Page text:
The Jeep brand, now owned by Fiat-Chrysler, used to have a more intimate experience with the Chinese than perhaps any other foreign auto names. The BAIC-Jeep company (BAIC: Beijing Automotive Industry Holding Corp.) opened in 1983 to be the first sino-foreign joint auto venture, and Jeep Cherokee is the first oversea model mass-produced in China after it begn to open up and reform in 1979. But before that, the Chinese-made SUV "BJ212" had been bearing the Jeep name since 1966, tracing its roots to the Soviet Jeep. As party officials’ favorite ride in the 1970s and 1980s (Chairman Mao met red guards on the Tianamen Square in one of those), it has become one of the most potent social symbols of the two decades of social revolution and transformation.
BAIC-Jeep later evolved into the now-defunct Beijing Benz-Daimler Chrysler company. Ever since the Daimler-Chrysler alliance broke down in 2009, Chrysler has no productions in China. Now that Fiat, Chrysler’s new owner, has officially returned to China and began building factories, there will be Chinese-made Jeep SUVs again in as early as 2014.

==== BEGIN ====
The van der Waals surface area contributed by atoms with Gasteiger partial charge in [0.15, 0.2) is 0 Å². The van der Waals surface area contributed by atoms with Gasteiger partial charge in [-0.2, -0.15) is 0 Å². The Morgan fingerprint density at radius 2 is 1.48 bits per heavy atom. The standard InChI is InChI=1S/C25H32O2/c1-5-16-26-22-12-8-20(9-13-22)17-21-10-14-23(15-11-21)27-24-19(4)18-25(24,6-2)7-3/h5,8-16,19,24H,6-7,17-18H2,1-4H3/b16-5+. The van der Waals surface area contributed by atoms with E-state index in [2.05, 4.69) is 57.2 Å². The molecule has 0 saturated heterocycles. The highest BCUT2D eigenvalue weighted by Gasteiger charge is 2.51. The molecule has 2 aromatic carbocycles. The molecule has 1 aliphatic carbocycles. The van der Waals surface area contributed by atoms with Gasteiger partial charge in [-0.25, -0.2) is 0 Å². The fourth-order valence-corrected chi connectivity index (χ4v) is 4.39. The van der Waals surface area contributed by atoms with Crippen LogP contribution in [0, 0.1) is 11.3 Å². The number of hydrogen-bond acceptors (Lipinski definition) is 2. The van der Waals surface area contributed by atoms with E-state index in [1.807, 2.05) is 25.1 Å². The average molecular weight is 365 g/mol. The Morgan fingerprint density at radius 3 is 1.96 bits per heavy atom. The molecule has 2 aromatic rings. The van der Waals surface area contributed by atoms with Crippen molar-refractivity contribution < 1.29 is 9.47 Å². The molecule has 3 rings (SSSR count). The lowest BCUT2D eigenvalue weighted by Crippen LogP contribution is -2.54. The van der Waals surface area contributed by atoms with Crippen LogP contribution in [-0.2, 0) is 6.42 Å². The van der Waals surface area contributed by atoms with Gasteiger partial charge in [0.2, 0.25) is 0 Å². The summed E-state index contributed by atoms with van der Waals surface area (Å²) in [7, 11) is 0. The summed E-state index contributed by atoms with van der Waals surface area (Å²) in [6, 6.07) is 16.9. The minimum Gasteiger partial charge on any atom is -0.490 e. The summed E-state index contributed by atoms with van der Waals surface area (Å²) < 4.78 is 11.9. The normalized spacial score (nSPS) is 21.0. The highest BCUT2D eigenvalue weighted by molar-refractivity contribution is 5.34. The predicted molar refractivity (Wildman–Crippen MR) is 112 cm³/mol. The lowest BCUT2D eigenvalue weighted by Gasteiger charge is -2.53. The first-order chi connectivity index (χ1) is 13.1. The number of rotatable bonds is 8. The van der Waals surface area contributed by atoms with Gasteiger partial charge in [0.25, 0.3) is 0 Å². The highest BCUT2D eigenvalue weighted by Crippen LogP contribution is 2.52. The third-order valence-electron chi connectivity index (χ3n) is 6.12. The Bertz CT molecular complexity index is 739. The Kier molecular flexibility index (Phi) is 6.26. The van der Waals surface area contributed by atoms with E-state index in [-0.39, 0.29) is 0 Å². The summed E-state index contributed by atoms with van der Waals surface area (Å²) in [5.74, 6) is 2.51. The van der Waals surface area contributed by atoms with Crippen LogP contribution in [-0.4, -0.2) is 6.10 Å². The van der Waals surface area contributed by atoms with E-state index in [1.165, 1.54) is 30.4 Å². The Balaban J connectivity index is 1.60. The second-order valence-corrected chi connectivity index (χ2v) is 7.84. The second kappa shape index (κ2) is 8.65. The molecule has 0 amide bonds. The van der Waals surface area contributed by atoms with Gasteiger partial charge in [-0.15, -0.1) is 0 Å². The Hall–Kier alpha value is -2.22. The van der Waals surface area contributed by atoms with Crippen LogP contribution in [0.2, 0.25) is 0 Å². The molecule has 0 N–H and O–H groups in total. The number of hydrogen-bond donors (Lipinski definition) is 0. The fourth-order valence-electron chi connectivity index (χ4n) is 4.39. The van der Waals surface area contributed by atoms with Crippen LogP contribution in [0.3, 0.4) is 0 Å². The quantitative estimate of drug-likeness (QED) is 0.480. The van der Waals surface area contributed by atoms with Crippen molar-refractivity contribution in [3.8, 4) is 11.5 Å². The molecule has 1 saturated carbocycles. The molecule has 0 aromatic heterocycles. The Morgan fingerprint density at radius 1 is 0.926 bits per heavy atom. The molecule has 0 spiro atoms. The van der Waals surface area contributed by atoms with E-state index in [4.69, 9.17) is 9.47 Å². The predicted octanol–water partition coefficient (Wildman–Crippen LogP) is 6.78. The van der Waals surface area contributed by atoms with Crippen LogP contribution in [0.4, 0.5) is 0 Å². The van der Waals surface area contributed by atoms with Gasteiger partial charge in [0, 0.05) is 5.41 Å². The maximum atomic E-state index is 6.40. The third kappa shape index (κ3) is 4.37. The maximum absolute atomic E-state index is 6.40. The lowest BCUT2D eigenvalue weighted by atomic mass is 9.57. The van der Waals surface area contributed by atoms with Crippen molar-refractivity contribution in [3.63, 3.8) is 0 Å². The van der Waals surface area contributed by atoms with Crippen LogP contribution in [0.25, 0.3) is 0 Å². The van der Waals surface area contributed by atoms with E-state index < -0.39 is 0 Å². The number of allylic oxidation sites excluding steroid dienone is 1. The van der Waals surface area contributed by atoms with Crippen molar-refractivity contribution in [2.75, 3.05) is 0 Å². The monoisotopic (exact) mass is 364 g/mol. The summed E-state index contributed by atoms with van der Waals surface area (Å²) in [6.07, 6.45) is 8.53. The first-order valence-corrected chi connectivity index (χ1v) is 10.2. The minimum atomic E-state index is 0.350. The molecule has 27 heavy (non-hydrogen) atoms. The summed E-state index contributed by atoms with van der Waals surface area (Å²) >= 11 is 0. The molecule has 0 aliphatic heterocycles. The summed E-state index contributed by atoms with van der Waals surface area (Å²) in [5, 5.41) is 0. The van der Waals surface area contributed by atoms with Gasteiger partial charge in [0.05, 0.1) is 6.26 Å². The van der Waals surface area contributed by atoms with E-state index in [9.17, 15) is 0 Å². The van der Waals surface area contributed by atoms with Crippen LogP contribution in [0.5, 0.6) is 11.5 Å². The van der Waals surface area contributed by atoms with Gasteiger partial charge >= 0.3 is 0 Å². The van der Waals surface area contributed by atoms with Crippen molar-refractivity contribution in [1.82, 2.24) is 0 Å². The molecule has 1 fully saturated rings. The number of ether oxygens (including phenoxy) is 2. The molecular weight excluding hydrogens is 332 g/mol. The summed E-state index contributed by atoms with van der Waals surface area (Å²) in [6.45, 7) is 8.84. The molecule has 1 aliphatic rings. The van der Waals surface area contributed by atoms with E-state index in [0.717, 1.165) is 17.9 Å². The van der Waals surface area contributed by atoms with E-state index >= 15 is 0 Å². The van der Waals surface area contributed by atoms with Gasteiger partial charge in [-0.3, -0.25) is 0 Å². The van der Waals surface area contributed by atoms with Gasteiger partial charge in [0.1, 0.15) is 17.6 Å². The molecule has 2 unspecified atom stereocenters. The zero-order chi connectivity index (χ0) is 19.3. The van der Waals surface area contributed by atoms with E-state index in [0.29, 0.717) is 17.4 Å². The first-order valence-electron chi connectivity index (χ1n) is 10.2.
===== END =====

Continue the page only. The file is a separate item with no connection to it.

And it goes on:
In a recent interview, John Kett, vice president and CEO of Chrysler’s Asia-Pacific operations, confirmed this, echoing Fiat-Chrysler CEO Sergio Marchionne’s words that Fiat is to have a production capacity of 300,00 units a year in China within five years through its joint venture with GAC (Guangzhou Automobile Group Co.). And Changsha, the capital of Hunan province, will be the location of the production base.
Fiat may be the only major automakers that suffered heavy losses in China in recent years. After losing tens of millions US dollars, it stopped partnership with Nanjing Auto, now part of SAIC. It temed up with GAC in late 2009 to give the Chinese market one more try.
(The Picture: An old poster showing a BJ212, a Chinese-made Jeep having soviet roots)